Before you judge a man, walk a mile in his shoes. After that who cares? He’s a mile away and you’ve got his shoes!

-Billy Connolly, Scottish comedian, shoe sage.

The N.C. Business Court might not be your first stop for tips on picking quality footwear, but in the spiritual homestead of Air Jordans, solid shoe advice lurks where you least expect it. So it was in Epic Chophouse, LLC v. Morasso, 2019 NCBC 54, 2019 WL 4166626 (N.C. Super. Ct. Sept. 3, 2019), where Judge Conrad laced up his judicial kicks to note there’s no harm in a member strolling in her LLC’s shoes if they’re just gathering dust in the closet.  See Order and Opinion.


  • The Business Court will scrutinize individual claims by LLC members to ensure they do not actually accrue to the entity.
  • Derivative claims where an LLC member walks in the entity’s shoes likely only survive in the Business Court when the company cannot, or will not, wear them itself.

Epic Chophouse, LLC (“Epic”), which operates a restaurant, and two of its members sued a third member, Defendant Morasso, for booting his job as Epic’s general manager to favor other food enterprises he owned or managed. The complaint alleged that Morasso used Epic as leverage to help Defendants Webb Custom Kitchen, LLC and Chillfire Grill, LLC secure volume discounts on food supplies and better terms with financial vendors. Id. at ¶¶ 1, 6. Epic’s frustrations with Morasso’s alleged inattention to his job mushroomed to the point that it ultimately hired another person to do his job and ejected him as an LLC member. Id. at ¶¶ 7-8.

The Court found sufficient evidence for somebody to have potential claims arising from Morasso’s alleged conduct, but could not shake a solid suspicion that Epic, and two of its members – individually and derivatively – were all trying to walk a good mile in the same pair of sneakers. “In short,” the Court observed, “this is a direct action by the company, an individual member action, and a derivative action all in one. Something is amiss.” Id. at ¶ 16.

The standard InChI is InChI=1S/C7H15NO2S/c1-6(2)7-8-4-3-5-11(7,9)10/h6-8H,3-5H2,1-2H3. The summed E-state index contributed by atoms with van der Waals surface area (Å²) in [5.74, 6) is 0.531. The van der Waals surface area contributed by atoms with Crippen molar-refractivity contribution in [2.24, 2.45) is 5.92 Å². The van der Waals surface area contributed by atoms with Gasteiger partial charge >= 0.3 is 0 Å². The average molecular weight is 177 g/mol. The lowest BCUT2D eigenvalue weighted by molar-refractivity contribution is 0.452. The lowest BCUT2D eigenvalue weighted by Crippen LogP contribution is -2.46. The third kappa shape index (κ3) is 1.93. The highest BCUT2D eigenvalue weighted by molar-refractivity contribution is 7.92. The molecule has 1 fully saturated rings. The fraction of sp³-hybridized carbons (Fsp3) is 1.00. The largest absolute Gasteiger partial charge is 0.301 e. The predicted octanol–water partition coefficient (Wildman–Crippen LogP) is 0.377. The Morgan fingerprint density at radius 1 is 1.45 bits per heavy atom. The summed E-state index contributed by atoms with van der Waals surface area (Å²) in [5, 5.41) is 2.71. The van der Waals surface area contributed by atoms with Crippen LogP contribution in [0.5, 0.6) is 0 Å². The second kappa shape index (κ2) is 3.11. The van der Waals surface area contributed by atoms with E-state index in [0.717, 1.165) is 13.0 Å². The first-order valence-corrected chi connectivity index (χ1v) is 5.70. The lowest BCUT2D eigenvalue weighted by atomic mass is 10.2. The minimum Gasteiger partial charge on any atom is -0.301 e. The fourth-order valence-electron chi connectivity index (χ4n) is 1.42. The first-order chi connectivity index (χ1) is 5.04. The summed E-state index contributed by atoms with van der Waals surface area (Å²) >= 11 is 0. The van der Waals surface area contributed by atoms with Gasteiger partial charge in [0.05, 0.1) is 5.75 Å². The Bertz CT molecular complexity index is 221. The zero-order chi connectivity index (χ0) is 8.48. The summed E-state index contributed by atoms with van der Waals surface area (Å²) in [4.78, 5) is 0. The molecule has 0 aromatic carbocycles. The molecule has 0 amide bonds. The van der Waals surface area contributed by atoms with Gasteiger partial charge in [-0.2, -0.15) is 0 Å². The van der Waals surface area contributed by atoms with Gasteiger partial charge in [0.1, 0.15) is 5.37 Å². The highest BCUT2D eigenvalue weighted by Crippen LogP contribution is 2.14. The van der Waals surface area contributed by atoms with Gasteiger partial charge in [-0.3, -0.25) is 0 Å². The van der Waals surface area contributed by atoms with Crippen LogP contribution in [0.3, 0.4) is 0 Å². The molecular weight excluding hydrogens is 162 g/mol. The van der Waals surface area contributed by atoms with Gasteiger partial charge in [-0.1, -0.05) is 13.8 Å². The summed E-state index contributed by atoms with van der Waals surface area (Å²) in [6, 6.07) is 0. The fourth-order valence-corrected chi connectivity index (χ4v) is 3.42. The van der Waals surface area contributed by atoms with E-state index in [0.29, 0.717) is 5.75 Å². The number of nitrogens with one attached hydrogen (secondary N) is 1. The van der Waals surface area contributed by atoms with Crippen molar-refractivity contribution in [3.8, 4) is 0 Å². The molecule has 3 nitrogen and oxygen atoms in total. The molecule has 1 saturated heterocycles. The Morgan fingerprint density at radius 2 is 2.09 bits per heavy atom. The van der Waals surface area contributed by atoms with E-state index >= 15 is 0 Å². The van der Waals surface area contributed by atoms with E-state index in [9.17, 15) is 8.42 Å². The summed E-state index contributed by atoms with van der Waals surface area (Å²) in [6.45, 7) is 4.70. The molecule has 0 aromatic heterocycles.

Epic could pursue claims in its own stead; and aggrieved, remaining LLC members could pursue claims “peculiar to them,” even if Epic “also has a cause of action arising from the same wrong.” (citing Barger v. McCoy Hillard & Parks, 346 N.C. 650, 659, 488 S.E.2d 215, 219 (1997)). 2019 NCBC 54, at ¶¶ 12, 15. Yet, the Court found, the plaintiff members added a poorly matching belt and suspenders to the sartorial story by, essentially, raising the same claims as the company in their individual capacities, “[a]nd for good measure,” purporting to raise them again in a derivative action on behalf of Epic. Id. at ¶ 16.

This duplication of claims, the Court found, ran afoul of two well-settled concepts that help delineate who can bring what, on behalf of whom. An individual member cannot typically allege claims in her own name that accrue to the company unless equity dictates she must do so because the entity won’t. And, such “derivative actions are typically appropriate only when a corporation is unwilling or unable to litigate its claims for itself.” (citing Anderson v. Seascape at Holden Plantation, LLC, 241 N.C. App. 191, 204, 773 S.E.2d 78, 87 (2015)). 2019 NCBC 54, at ¶¶ 13, 17.

The plaintiff members’ claims were not helped by their election to file no brief in opposition to a Rule 12(c) motion. However, Judge Conrad’s treatment of the motion as “uncontested” under Business Court rules hurt much less than the conclusion that “[t]here is no question that the asserted [derivative] claims are claims accruing to Epic,” and that Epic was “willingly litigating all asserted claims for itself.” Id. at ¶¶ 17-18. The bulk of the plaintiffs’ individual capacity claims suffered the same fate, and were dismissed as the “types of harms [that] are plainly injuries to the company shared by all members proportionately.” Id. at ¶ 19.

The Court’s end-game message to LLCs, LLC members, and their counsel when seeking to match plaintiffs and claims?

In simple terms, the member is allowed to step into the shoes of the LLC but only if the LLC isn’t already wearing them.

Id. at ¶ 17, n.3.

Brad Risinger is a partner in the Raleigh office of Fox Rothschild LLP. He maintains a commercial litigation practice that frequently involves business disputes before the North Carolina Business Court, and the state’s federal and state trial courts.